Fishermen had already been worrying that depressed demand for the baby eels in Asia would lead to lower prices for their catch. Most elvers caught in Maine are shipped live to China — the heart of the coronavirus outbreak — where they are grown to market size before they’re shipped to Japan to supply that country’s consumer seafood market.
Maine fisheries officials will reassess the delay in the elver season after two weeks and decide whether fishing can begin at that time, Keliher said.
With the season scheduled as the number of coronavirus cases continues to rise in the state, Keliher said, “it has become clear that the typical crowded conditions both on the rivers and in the shops could not only allow transmission, but also speed the spread of the disease throughout the state as fishermen traveled along the coast to harvest and sell elvers, and then return to their homes.”
Schools in Lewiston are extending their closure for more than a month. Tentatively, students in Maine’s second largest city will return to school on April 27, according to Superintendent Todd Finn.
Schools in Penobscot and Piscataquis counties also announced Friday that they would tentatively extend their closures to the same date.
Hannaford Supermarkets say they will be dedicating special shopping hours for customers over 60 and those with compromised immune systems.
Starting March 24. stores will open early from 6 a.m. to 7 a.m. on Tuesday, Wednesday and Thursday.
Additionally, Hannaford is shortening its general operating hours starting March 21.
The new hours will be from 7 a.m. to 9 p.m.
Connecticut Gov. Ned Lamont has postponed the state’s presidential primary until June due to the coronavirus outbreak. The Associated Press reports that the move makes it mathematically impossible for Joe Biden to clinch the Democratic nomination before May.
Read the full story here:
A member of Colby College’s athletics department has tested positive for the new coronavirus, administrators said Thursday. That is among three cases health officials have confirmed in Kennebec County.
Read the full story here:
A member of the Bates College community tested positive. Bates President Clayton Spencer did not clarify if it was a student, staff or faculty member. The individual is isolated at home.
A Portland police officer has tested positive for COVID-19, according to the Portland Police Department. The officer is currently quarantined outside of the state.
Vermont on Thursday recorded its first two deaths from the coronavirus. More than 20 people have tested positive for the contagion there.
The Celtics’ Marcus Smart is among those who have tested positive for the coronavirus. Smart said Thursday he has not yet showed symptoms.
As of Thursday, the virus has sickened 10,442 people in all 50 states, as well as the District of Columbia, Puerto Rico, Guam and the U.S. Virgin Islands, and caused 150 deaths, according to the U.S. Centers for Disease Control and Prevention.
The Labor Department reported Thursday that the number of Americans filing new claims for unemployment benefits surged last week by 70,000.
President Donald Trump on Thursday proposed the federal government make an extraordinary reach into the private sector by taking an equity stake in companies that receive assistance during the coronavirus outbreak. That comes as Trump has signed into law a package meant to combat the virus’ spread, and Congress considers other proposals to shore up the economy during the crisis, including cutting checks directly to every American.
Maine priests are offering drive-thru confessions in Portland, as well as Falmouth, Yarmouth and other communities in the state. Several Maine parishes will also live-stream Mass and offer online prayer gatherings to discourage parishioners from gathering in large groups.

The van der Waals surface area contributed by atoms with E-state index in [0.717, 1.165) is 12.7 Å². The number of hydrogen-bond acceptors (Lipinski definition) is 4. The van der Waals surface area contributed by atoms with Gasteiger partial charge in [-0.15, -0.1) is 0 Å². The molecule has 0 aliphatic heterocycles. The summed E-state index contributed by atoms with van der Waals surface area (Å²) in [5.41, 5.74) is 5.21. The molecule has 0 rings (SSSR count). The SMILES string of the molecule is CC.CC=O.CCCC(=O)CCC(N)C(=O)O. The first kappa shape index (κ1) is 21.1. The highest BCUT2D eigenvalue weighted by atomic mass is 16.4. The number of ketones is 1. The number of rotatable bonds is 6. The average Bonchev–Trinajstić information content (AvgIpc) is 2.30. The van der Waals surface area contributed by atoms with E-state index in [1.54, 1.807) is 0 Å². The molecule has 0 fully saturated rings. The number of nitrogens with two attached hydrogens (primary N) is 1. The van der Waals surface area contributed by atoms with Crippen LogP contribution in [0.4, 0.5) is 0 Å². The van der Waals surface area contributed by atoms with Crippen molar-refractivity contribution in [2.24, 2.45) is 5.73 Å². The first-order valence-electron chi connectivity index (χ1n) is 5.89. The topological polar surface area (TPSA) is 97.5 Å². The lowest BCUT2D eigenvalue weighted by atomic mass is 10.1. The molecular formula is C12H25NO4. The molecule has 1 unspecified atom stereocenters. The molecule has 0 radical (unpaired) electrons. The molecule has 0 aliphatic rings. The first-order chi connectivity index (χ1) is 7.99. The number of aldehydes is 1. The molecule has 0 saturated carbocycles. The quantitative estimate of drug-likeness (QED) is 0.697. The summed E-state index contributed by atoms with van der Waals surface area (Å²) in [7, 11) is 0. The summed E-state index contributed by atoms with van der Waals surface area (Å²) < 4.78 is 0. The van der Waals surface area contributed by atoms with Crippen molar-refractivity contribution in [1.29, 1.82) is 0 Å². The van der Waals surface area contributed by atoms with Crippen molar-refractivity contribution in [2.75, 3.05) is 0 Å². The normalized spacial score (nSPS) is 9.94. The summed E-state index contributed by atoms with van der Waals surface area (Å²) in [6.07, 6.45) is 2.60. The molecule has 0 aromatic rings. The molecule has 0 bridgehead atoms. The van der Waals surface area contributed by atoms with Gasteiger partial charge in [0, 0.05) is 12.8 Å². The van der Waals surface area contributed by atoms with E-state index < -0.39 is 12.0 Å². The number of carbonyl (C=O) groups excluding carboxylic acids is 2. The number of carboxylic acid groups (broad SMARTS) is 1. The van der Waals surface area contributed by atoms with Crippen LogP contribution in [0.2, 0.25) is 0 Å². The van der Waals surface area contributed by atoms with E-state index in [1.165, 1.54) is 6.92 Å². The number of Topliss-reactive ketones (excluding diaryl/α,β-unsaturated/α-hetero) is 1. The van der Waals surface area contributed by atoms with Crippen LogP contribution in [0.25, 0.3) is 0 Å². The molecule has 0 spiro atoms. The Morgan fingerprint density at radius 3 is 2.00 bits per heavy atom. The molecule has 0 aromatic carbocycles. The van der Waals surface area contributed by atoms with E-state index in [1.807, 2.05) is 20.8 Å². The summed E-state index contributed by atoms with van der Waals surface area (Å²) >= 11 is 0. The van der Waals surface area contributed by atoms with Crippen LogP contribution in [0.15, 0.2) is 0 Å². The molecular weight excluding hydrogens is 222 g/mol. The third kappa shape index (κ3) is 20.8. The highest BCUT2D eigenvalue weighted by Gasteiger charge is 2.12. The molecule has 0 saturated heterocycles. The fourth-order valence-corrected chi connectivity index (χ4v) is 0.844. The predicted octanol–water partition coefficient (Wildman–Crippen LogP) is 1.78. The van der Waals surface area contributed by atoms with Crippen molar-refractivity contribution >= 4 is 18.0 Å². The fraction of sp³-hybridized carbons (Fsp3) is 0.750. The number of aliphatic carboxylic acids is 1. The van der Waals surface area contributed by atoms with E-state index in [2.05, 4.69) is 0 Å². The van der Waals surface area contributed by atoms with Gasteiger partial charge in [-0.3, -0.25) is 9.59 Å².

Those in recovery from substance use disorder are going online to hold meetings normally held in the churches, community centers and other public buildings in Maine that are now closed due to the coronavirus pandemic. Even sober living houses, which often require that residents attend Alcoholics Anonymous or Narcotics Anonymous meetings, are holding meetings in-house rather than send residents out into the community and risk spreading the virus.
Top Maine Democrats are calling for the Trump administration to extend shipbuilding deadlines for Bath Iron Works, saying it is no longer safe for the shipyard to maintain normal operations during the coronavirus outbreak. The federal government considers the Bath shipyard, which employs 6,800 in all 16 of Maine’s counties, “critical infrastructure” that must continue to operate normally during the outbreak. But the Democrats, who sent a letter to the state’s congressional delegation Wednesday, worry that increases the risk of an outbreak at the shipyard that “could not only jeopardize the health of the individuals, but also the ability for that facility to continue operations.”
The Bangor City Council voted on Thursday afternoon to extend the city’s temporary restrictions on businesses that were part of an emergency order by City Manager Cathy Conlow meant to prevent the spread of the coronavirus. Those restrictions were also expanded to apply to certain types of businesses that were not included in a separate statewide order from Democratic Gov. Janet Mills, such as movie theaters, casinos, dance clubs or yoga studios.
Summer won’t be far behind spring, but vacations abroad might not be on the docket this year. The U.S. State Department has advised all U.S. citizens to refrain from overseas travel and that those who are abroad return home soon or else be prepared to remain there for an “an indefinite period.” At least two Mainers, 51-year-old Michelle Kribel of Windham and her daughter Katelyn, are among more than 1,000 stranded in Peru, where the country’s president has declared a state of emergency and put the nation into a 15-day quarantine.
— Spring has officially begun, but Mainers might notice an earlier-than-expected influx of summer residents. Seasonal residents who typically might not be expected until Memorial Day have been showing up in the Pine Tree State to get distance from the coronavirus, which has hit many other states harder than Maine so far. Still, there are “snowbirds,” as the BDN reported earlier this week, who fear the spreading contagion might delay their return home.
As of Thursday morning, there are 52 confirmed and likely cases of the new coronavirus across the state, according to the Maine Center for Disease Control and Prevention.
That includes the first case detected in Hancock County, which brings the total number of Maine counties where the coronavirus, known as COVID-19, has been found to eight. The Maine CDC said Thursday that two additional cases have been detected in a Falmouth retirement community. An adult who tested positive for the coronavirus came in contact with Eight Corners Elementary School in Saco, though the superintendent said the contact was restricted to one classroom.